Google Maps seeks to return to China
Beijing: The US-based internet search giant Google has applied for an online maps license to operate in China, seeking to return to the lucrative market in the Communist nation after a year-long absence following a row with Beijing over privacy issues.
China's mapping service regulator said today that Google's application for an online maps license, which is required for operating such service in China, is under official examination.
Google, which desisted from applying for the license after China brought about a new rule making it mandatory for the companies to have joint venture in 2010, picked up Beijing Guxiang Information Technology Co. Ltd as its partner in China.
The National Administration of Surveying, Mapping and Geoinformation, said in a statement that Beijing Guxiang Information Technology Co. Ltd, a joint-venture of Google, submitted the application in November last year.
Analysts said Google, which had a head-on confrontation with China over privacy issues in 2010 and shifted its headquarters to Hong Kong, is now looking to stage a comeback lured by flourishing Chinese internet market, which has already crossed the 500-million mark.
During the period of the license application being examined by authorities, Google's online maps service in China can maintain the status quo, but its service content should not be increased, the statement said, citing regulations.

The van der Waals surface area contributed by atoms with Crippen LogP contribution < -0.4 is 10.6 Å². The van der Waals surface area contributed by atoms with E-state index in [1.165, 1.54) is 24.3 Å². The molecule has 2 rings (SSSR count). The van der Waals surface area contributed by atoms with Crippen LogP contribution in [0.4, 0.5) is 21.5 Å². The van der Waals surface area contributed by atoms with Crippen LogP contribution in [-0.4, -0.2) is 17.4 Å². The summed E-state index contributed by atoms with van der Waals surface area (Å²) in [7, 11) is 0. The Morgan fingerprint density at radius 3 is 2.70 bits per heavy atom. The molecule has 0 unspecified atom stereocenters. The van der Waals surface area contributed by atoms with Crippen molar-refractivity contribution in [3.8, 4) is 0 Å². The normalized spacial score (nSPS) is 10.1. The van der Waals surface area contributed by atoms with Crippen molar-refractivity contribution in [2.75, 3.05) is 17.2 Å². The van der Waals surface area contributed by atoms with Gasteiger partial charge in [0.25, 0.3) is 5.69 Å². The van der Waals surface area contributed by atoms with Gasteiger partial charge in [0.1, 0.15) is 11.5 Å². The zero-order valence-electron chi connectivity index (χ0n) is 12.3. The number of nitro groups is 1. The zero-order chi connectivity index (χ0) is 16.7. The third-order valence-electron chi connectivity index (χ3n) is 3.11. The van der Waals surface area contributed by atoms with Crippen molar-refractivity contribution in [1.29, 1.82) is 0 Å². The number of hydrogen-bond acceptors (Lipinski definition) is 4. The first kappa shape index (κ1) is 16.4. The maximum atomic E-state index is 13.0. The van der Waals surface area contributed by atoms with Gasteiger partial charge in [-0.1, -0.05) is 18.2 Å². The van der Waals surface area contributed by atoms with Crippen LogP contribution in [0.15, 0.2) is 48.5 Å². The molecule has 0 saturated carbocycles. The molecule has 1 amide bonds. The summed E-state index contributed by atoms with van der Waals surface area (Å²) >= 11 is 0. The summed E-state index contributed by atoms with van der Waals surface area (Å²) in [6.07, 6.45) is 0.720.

According to China's regulations, foreign companies are banned from providing internet mapping services in China, and for joint ventures involved in internet mapping, foreign investors' stake in the enterprise should not exceed 50 percent.
Foreign-funded Google China and local firm Ganji.com each hold a 50 per cent stake in Beijing Guxiang Information Technology Co.Ltd, the operator of the google.cn website, state-run Xinhua news agency reported.
So far, 279 firms or organisations have been granted licenses for offering online mapping services, the administration said, adding it has almost achieved the goal of ensuring that all existing service providers operate with a permit.
China has already launched its own mapping service to rival Google to reduce the dependence on the American giant.
The administration is still investigating seven other websites for offering maps service without official approval, according to the statement, which did not identify the websites, the Xinhua report said.
"The move to bring internet mapping services under regulation will facilitate public access to better quality online maps as well as maintain state geoinformation security," the report said.